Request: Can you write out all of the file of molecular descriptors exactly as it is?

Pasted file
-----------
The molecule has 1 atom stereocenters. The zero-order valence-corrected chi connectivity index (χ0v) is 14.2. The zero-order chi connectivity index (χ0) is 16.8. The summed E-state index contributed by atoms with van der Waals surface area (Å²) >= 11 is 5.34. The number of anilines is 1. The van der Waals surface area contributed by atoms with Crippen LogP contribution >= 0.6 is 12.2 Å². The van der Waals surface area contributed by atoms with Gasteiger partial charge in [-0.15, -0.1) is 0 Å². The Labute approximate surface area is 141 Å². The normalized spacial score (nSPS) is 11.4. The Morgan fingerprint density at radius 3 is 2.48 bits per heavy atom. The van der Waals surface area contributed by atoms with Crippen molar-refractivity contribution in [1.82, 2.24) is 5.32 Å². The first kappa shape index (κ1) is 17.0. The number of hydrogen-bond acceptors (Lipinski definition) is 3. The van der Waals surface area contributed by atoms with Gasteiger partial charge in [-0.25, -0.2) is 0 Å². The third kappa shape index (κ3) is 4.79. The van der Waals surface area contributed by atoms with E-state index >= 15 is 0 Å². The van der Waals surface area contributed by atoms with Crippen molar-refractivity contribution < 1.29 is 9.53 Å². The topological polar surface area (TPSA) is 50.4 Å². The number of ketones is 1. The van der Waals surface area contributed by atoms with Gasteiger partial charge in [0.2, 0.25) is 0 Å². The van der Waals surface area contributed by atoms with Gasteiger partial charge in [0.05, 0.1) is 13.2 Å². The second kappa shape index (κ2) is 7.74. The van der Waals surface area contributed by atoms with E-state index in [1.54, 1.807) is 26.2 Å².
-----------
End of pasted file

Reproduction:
The molecule has 1 atom stereocenters. The zero-order valence-corrected chi connectivity index (χ0v) is 14.2. The zero-order chi connectivity index (χ0) is 16.8. The summed E-state index contributed by atoms with van der Waals surface area (Å²) >= 11 is 5.34. The number of anilines is 1. The van der Waals surface area contributed by atoms with Crippen LogP contribution >= 0.6 is 12.2 Å². The van der Waals surface area contributed by atoms with Gasteiger partial charge in [-0.15, -0.1) is 0 Å². The Labute approximate surface area is 141 Å². The normalized spacial score (nSPS) is 11.4. The Morgan fingerprint density at radius 3 is 2.48 bits per heavy atom. The van der Waals surface area contributed by atoms with Crippen molar-refractivity contribution in [1.82, 2.24) is 5.32 Å². The first kappa shape index (κ1) is 17.0. The number of hydrogen-bond acceptors (Lipinski definition) is 3. The van der Waals surface area contributed by atoms with Gasteiger partial charge in [-0.25, -0.2) is 0 Å². The third kappa shape index (κ3) is 4.79. The van der Waals surface area contributed by atoms with E-state index >= 15 is 0 Å². The van der Waals surface area contributed by atoms with Crippen molar-refractivity contribution < 1.29 is 9.53 Å². The topological polar surface area (TPSA) is 50.4 Å². The number of ketones is 1. The van der Waals surface area contributed by atoms with Gasteiger partial charge in [0.2, 0.25) is 0 Å². The van der Waals surface area contributed by atoms with Gasteiger partial charge in [0.05, 0.1) is 13.2 Å². The second kappa shape index (κ2) is 7.74. The van der Waals surface area contributed by atoms with E-state index in [1.54, 1.807) is 26.2 Å².